As the Gusev Baptists preached, sang, played musical instruments and handed out gospels in the town's centre during their end-August evangelisation week, they were disrupted by police four times. "They said, 'What right do you have to do this? Permission? No? Then down to the police station!'" recalled Alentyev, who was detained there for an hour on 3 September.
When likewise detained, Legotin tried to point to religious freedom guarantees in international and national law, as well as the 1993 Russian Constitution, he told Forum 18, but one police officer retorted, "You have the law, we have instructions!" He also said that police accused the Baptists of being extremists.
According to an 18 September Council of Churches report, police officers shouted at and ridiculed the Gusev preachers, and threatened to shut them in a cellar when they refused to sign statements.
Legotin and Alentyev both told Forum 18 this is the first year they have been obstructed by the Kaliningrad authorities. According to the Council of Churches report, police detained and interrogated preachers in Polessk in July. Ten days later, Legotin and a second preacher were summoned to the municipal public prosecutor's office and told they were banned from conducting religious activity in the district without state registration.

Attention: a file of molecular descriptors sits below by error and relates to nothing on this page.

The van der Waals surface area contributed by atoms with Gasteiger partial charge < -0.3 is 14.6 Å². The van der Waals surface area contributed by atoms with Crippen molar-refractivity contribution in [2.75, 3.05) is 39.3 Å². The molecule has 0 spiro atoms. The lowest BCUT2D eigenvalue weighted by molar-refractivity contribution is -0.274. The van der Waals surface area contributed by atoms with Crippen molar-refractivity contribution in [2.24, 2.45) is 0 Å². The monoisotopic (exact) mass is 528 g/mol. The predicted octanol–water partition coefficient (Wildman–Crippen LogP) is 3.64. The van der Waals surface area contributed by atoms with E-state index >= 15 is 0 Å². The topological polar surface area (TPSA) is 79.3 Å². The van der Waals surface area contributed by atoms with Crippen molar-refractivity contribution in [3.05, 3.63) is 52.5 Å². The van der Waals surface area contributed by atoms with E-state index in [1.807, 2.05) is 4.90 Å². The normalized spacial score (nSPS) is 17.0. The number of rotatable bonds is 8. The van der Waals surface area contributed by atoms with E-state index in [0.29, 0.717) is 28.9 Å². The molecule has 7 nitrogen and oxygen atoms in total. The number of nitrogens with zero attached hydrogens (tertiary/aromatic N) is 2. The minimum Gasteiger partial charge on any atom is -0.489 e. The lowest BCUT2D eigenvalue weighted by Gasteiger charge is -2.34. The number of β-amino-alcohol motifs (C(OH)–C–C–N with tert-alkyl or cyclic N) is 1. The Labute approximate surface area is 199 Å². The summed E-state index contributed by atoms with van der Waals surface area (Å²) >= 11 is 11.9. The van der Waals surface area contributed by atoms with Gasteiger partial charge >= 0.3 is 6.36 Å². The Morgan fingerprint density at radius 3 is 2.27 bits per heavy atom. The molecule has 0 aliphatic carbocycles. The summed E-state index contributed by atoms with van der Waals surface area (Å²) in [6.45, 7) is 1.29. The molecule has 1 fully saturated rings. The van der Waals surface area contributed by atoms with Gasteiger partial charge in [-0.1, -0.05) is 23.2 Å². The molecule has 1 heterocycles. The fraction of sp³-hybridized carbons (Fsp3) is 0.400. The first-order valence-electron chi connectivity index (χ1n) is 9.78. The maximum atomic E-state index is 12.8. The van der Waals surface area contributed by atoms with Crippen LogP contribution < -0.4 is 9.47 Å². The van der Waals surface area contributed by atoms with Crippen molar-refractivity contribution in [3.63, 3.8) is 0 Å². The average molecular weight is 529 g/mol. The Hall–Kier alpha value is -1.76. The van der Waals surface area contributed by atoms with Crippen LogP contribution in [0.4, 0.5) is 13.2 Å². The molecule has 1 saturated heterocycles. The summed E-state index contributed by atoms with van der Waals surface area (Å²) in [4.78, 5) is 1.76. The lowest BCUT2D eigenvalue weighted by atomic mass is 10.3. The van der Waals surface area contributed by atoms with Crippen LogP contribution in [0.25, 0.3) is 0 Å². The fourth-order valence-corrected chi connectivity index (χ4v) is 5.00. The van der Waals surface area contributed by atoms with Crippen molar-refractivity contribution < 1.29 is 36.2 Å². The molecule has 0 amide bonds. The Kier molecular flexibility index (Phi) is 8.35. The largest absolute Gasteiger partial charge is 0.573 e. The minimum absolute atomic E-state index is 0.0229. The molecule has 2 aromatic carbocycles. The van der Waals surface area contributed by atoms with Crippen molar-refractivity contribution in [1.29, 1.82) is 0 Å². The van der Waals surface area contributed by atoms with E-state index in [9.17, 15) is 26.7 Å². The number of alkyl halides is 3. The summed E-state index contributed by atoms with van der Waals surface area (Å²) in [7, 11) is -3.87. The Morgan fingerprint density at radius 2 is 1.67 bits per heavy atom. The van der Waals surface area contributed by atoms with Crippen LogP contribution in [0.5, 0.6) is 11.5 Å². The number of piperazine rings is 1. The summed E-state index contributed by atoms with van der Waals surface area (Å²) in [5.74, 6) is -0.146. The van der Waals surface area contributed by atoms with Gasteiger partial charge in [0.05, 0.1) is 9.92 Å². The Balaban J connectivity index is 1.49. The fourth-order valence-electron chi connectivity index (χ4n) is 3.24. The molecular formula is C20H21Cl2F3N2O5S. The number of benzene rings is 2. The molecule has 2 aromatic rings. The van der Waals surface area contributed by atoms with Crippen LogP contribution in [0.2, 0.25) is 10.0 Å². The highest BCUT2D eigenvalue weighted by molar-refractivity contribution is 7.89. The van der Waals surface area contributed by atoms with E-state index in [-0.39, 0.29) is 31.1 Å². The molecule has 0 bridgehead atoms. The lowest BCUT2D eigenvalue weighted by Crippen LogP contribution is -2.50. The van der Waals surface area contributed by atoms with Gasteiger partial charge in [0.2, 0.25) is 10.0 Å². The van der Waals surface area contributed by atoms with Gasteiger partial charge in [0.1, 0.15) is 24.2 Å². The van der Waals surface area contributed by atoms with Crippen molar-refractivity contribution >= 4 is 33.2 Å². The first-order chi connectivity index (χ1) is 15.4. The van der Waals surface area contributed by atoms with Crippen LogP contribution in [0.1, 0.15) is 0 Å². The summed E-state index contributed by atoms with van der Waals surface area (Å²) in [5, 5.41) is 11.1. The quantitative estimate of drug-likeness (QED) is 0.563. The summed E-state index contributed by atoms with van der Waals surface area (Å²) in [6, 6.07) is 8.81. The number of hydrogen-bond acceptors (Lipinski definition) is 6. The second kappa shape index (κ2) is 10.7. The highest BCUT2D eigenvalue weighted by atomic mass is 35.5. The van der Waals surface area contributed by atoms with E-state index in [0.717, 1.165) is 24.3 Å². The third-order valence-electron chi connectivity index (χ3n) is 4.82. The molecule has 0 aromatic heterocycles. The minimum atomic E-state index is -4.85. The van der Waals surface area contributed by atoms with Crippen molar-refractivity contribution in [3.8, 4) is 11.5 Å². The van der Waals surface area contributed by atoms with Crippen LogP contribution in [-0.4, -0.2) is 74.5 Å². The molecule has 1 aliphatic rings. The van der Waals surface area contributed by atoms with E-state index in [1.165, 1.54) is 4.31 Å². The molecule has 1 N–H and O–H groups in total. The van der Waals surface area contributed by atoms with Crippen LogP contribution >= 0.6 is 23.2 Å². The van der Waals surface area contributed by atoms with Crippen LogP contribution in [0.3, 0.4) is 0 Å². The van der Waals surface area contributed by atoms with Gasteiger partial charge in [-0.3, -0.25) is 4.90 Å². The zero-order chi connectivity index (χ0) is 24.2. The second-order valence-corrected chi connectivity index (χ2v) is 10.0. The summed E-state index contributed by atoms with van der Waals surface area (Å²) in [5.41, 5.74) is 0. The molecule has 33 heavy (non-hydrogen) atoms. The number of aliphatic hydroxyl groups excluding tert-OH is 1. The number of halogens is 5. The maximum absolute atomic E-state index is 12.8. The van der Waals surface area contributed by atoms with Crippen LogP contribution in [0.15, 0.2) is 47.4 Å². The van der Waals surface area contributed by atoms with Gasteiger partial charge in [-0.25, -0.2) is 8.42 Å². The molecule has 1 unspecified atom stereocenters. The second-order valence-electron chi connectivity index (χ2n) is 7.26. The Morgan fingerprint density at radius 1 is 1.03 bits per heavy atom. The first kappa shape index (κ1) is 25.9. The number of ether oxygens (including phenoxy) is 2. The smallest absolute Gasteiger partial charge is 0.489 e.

In January, police disrupted evangelisation by some 25 Baptists, including Legotin, in Domnovo village (Pravdinsk District). All were detained by police, who took their names, home and work addresses, and interviewed minors without their parents. They also accused the Baptists of receiving funds from abroad and "parasitism" ["tuneyadstvo"], an allegation commonly levelled at religious believers and dissidents during the Soviet period. Legotin rejects this charge. "I have two jobs," he told Forum 18 indignantly. "We all work."